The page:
In the same battle, Dr. Hunter McGuire, who had once been “Stonewall” Jackson’s physician, tried to escape by jumping his horse over a fence rail. He was thrown from the horse, and as a Federal soldier was preparing to shoot him, McGuire flashed the Masonic sign of distress. A Union officer, also a Mason, recognized the sign, and intervened on McGuire’s behalf, saving his life and taking him prisoner.

Gen. Early, with about 15 staff members, escaped through Rockfish Gap. Everyone and everything else under his command was lost. For the remaining month of the war, Early was given no further field assignments.

 

Plumb House Is A Rare Battle Survivor

While visitors to the city learn that the Confederate battle line was arrayed along what is now Pine Avenue and the Federals along Poplar Avenue, it is impossible to picture what the area might have been like in 1865.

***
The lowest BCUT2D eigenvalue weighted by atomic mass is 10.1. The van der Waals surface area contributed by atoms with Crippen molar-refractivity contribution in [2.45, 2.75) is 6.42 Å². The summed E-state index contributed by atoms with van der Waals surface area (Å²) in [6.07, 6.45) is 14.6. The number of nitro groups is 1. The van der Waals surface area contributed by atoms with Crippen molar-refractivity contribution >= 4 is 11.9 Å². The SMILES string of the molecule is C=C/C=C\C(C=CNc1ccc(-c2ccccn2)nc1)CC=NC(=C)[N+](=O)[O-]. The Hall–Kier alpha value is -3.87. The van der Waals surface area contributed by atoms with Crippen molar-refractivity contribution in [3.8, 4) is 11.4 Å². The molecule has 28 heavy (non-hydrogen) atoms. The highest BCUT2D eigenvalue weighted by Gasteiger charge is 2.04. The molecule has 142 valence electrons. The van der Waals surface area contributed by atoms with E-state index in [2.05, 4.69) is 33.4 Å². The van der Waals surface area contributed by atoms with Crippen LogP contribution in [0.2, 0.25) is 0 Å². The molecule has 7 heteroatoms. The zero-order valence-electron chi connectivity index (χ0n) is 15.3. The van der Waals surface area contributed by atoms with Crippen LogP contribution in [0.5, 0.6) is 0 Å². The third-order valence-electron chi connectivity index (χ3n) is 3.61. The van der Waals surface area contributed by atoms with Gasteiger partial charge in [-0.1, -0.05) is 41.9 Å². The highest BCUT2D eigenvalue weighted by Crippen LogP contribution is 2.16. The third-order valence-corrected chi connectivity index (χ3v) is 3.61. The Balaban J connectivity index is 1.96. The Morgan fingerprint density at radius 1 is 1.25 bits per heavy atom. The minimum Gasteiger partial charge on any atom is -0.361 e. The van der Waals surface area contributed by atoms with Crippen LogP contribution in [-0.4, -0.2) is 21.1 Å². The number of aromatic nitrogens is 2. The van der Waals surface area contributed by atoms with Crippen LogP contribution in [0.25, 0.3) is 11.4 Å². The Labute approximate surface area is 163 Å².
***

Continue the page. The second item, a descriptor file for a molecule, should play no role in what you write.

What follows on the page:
Demolition and development have forever altered the landscape, which makes the Plumb House’s survival even more rare and remarkable in Waynesboro, which today boasts only a handful of antebellum structures.

But if only one house on the Waynesboro battlefield could have survived, there is perhaps no more interesting example than the Plumb House.

It is made of flat-hewn logs that were covered with siding. Most of the original framing and paneling remains as does the ornate Federal mantel in the parlor on the east side. The east chimney is original to the house and is an interesting example of early Shenandoah Valley brickwork. The ends of the bricks (called headers), for example, are glazed in an 18th-century manner.

The glaze was achieved by placing the ends of the bricks closest to the fire when they were burnt in the kiln. This use of glazed headers was extremely rare in early Valley construction and only a few examples are known to survive.